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Editor's Comment: Blanket discounts make Black Friday a dark day for retail

Keely Stocker

Black Friday has been plagued with issues since the US shopping event first arrived on these shores.

It is hard to forget the chaos in 2014 as shoppers wrestled over cheap TVs in Asda, and the stampede last year after a fight broke out on the London Underground at the height of the Black Friday rush hour.

There have been umpteen tales of website crashes, delivery delays and surges in returns – leaving customers feeling frustrated, rather than satisfied with their bargain purchases. 

Yet many UK retailers have become addicted to the Black Friday drug and feel that they have no choice but to take part or risk losing trade.

This year, some multiple retailers seem to have abandoned any pretence at having a strategic, targeted approach. Hobbs, Karen Millen and Jack Wills are among those offering blanket discounts across all stock. 

Fat Face appears to be holding firm to its anti-discounting stance. However, a quick Google search for ”Jigsaw Black Friday” brings up a landing page called “Our Friday”, which is offering up to 30% off the autumn edit – suggesting it may have fallen off the wagon.

I am reassured to see a change in attitude from Independents. Although many took the ”if you can’t beat ‘em, join ‘em” approach last year, this time indies are pulling back from Black Friday because the squeeze on margins is just too great.

It is easy to see the appeal of Black Friday to drive sales and clear overhanging stock. Last year, John Lewis had the “biggest day ever” in its trading history on Black Friday, and Zalando broke its peak record with 2,000 orders per minute. GlobalData predicts that Black Friday will bring £10.4bn in sales to the UK this year, up 3.1% on 2017.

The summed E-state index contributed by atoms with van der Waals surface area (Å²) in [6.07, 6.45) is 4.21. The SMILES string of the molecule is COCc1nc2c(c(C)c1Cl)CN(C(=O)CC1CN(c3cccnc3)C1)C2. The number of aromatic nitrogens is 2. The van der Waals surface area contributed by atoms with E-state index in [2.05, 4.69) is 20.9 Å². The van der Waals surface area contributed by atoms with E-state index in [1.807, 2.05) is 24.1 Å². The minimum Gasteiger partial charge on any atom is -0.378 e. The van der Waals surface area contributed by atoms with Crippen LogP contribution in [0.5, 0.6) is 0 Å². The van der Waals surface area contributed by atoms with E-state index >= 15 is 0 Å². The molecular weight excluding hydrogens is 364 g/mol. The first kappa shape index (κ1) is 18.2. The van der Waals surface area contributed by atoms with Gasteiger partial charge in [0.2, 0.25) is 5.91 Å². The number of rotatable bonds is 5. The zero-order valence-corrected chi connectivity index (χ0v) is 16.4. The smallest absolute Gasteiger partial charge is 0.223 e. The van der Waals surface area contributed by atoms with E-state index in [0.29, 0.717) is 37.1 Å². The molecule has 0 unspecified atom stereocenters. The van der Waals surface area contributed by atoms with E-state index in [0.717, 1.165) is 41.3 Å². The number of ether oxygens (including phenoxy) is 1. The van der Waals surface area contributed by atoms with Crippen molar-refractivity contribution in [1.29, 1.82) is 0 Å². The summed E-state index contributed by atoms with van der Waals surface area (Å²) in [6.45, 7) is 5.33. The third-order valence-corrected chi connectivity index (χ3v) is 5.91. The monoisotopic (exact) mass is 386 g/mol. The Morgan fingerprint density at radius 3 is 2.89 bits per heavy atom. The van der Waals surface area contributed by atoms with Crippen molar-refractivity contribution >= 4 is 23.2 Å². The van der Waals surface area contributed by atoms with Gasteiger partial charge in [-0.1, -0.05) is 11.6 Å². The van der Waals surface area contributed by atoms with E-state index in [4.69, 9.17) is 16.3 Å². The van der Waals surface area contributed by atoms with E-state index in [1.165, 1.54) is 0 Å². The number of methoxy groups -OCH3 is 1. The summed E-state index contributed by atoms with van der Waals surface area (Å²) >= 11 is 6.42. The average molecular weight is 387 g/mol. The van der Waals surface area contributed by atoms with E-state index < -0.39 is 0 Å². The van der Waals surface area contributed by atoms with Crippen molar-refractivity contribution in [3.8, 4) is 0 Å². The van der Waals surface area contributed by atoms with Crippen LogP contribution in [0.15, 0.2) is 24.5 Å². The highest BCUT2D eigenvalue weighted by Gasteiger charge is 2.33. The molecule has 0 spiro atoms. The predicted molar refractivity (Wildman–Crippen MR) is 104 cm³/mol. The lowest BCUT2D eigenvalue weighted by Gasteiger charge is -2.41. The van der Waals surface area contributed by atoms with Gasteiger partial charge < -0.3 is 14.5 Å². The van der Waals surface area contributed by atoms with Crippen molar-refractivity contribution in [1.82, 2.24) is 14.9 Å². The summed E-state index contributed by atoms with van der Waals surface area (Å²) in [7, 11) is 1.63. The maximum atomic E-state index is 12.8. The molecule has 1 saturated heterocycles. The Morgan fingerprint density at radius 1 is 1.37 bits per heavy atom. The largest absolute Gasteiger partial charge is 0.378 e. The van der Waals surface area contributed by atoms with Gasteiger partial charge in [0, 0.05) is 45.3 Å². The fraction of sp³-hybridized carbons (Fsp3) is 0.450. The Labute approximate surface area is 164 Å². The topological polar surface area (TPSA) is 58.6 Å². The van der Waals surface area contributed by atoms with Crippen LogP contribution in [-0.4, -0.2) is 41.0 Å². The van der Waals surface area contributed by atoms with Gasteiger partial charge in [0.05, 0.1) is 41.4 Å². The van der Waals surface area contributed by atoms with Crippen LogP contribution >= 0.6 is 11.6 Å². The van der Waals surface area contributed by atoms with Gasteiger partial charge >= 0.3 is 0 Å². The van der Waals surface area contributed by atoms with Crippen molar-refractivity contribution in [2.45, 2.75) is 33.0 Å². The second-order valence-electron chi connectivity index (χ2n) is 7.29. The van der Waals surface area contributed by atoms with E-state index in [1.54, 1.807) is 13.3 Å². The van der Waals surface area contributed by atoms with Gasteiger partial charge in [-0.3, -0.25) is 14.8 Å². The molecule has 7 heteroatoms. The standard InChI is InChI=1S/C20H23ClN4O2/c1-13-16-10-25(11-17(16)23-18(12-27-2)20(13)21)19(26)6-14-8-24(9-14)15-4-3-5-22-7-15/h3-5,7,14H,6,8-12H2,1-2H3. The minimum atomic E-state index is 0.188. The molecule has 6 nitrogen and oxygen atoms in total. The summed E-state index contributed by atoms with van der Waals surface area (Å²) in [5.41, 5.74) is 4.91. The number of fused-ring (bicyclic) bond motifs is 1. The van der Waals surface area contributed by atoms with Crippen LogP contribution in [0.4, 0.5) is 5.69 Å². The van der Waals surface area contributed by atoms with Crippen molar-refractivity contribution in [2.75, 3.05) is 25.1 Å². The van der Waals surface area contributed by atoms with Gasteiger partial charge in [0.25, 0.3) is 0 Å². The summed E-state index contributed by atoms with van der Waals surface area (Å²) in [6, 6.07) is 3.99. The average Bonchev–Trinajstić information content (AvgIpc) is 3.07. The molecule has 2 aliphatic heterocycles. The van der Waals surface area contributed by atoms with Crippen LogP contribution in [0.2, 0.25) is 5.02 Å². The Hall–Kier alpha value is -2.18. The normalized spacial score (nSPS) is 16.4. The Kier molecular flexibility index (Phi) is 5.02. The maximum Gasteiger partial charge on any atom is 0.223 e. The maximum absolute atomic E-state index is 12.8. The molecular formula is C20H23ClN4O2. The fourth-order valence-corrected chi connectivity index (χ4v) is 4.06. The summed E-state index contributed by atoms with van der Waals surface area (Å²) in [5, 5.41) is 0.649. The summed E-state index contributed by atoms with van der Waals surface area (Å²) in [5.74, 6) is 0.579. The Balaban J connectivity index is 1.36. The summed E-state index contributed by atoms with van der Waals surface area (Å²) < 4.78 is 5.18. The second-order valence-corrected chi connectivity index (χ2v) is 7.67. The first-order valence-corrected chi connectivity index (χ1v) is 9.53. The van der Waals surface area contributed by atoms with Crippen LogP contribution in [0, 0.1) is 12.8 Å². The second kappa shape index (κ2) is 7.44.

However, retailers must be more considered. How will targeted Black Friday promotions support the overall business strategy? 

Instead of peaking too soon with blanket discounting, and depressing December spend, retailers should put a clever plan in place to keep the tills ringing until the end of the year.



Readers' comments (4)

  • Targeted discounting with older items can be acceptable, but what has been seen so far by certain brands with blanket discounts - that would include core and latest lines - is an absolute disgrace and is the most ignorant piece of retailing of modern times. On this evidence, some brands are only interested in themselves.

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  • Fashion retail has become weary. Tired on ideas and brands are much to blame. The same merry go round of senior management. No wonder pure plays are kicking.

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  • Fashion has too much mediocrity in senior positions. Too much time on the golf course, not enough P45's.

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  • Thierry BAYLE

    Very good comments and I totally agree that blanket discounting during Black Friday (including sometimes on new goods) does not make sense.
    Where is the error coming from?
    Keely, you said it: How will targeted Black Friday promotions support the overall business strategy?
    Yes we can provide discounts on old goods, last season's goods...
    The overall margin has to work in your favour.
    So as an indie, either you do it based on the above, ask financial support from the Brands, buy goods at a discount (that you can resell at a discount) or have a private label programme (with heigher margin so heavier discounts are possible within reason).

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